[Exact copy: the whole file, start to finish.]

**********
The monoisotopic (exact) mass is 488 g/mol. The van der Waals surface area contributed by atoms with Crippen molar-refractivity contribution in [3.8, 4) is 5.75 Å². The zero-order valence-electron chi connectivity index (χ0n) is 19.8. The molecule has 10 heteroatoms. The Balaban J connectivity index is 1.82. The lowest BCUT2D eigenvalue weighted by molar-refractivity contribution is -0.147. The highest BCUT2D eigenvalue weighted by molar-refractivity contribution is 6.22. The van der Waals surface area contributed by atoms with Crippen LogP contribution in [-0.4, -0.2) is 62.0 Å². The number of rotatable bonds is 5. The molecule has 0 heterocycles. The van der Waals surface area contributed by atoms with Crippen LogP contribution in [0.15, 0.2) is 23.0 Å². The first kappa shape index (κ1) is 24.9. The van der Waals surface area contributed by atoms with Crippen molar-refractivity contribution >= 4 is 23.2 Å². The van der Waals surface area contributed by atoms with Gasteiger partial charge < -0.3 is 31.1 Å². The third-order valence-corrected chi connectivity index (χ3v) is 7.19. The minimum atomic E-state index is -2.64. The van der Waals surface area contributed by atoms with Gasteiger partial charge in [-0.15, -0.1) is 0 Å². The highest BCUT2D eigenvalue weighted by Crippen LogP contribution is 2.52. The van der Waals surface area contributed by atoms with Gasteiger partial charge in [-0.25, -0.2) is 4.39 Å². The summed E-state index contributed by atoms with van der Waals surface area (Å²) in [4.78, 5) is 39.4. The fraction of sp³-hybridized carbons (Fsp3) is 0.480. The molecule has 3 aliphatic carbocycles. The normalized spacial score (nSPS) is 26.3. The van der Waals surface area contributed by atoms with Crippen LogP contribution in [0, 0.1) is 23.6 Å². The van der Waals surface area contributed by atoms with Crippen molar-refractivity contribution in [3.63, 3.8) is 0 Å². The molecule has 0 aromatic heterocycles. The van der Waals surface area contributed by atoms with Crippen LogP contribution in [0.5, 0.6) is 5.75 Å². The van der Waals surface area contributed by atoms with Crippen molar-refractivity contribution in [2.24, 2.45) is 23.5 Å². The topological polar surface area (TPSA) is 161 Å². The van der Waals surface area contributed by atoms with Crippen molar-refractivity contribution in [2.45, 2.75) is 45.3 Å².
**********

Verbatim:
The monoisotopic (exact) mass is 488 g/mol. The van der Waals surface area contributed by atoms with Crippen molar-refractivity contribution in [3.8, 4) is 5.75 Å². The zero-order valence-electron chi connectivity index (χ0n) is 19.8. The molecule has 10 heteroatoms. The Balaban J connectivity index is 1.82. The lowest BCUT2D eigenvalue weighted by molar-refractivity contribution is -0.147. The highest BCUT2D eigenvalue weighted by molar-refractivity contribution is 6.22. The van der Waals surface area contributed by atoms with Crippen LogP contribution in [-0.4, -0.2) is 62.0 Å². The number of rotatable bonds is 5. The molecule has 0 heterocycles. The van der Waals surface area contributed by atoms with Crippen LogP contribution in [0.15, 0.2) is 23.0 Å². The first kappa shape index (κ1) is 24.9. The van der Waals surface area contributed by atoms with Crippen molar-refractivity contribution >= 4 is 23.2 Å². The van der Waals surface area contributed by atoms with Gasteiger partial charge < -0.3 is 31.1 Å². The third-order valence-corrected chi connectivity index (χ3v) is 7.19. The minimum atomic E-state index is -2.64. The van der Waals surface area contributed by atoms with Gasteiger partial charge in [-0.15, -0.1) is 0 Å². The highest BCUT2D eigenvalue weighted by Crippen LogP contribution is 2.52. The van der Waals surface area contributed by atoms with Gasteiger partial charge in [-0.25, -0.2) is 4.39 Å². The summed E-state index contributed by atoms with van der Waals surface area (Å²) in [4.78, 5) is 39.4. The fraction of sp³-hybridized carbons (Fsp3) is 0.480. The molecule has 3 aliphatic carbocycles. The normalized spacial score (nSPS) is 26.3. The van der Waals surface area contributed by atoms with Crippen LogP contribution in [0, 0.1) is 23.6 Å². The van der Waals surface area contributed by atoms with Crippen molar-refractivity contribution in [3.63, 3.8) is 0 Å². The molecule has 0 aromatic heterocycles. The van der Waals surface area contributed by atoms with Crippen LogP contribution in [0.5, 0.6) is 5.75 Å². The van der Waals surface area contributed by atoms with Crippen molar-refractivity contribution in [2.24, 2.45) is 23.5 Å². The topological polar surface area (TPSA) is 161 Å². The van der Waals surface area contributed by atoms with Crippen molar-refractivity contribution in [2.45, 2.75) is 45.3 Å².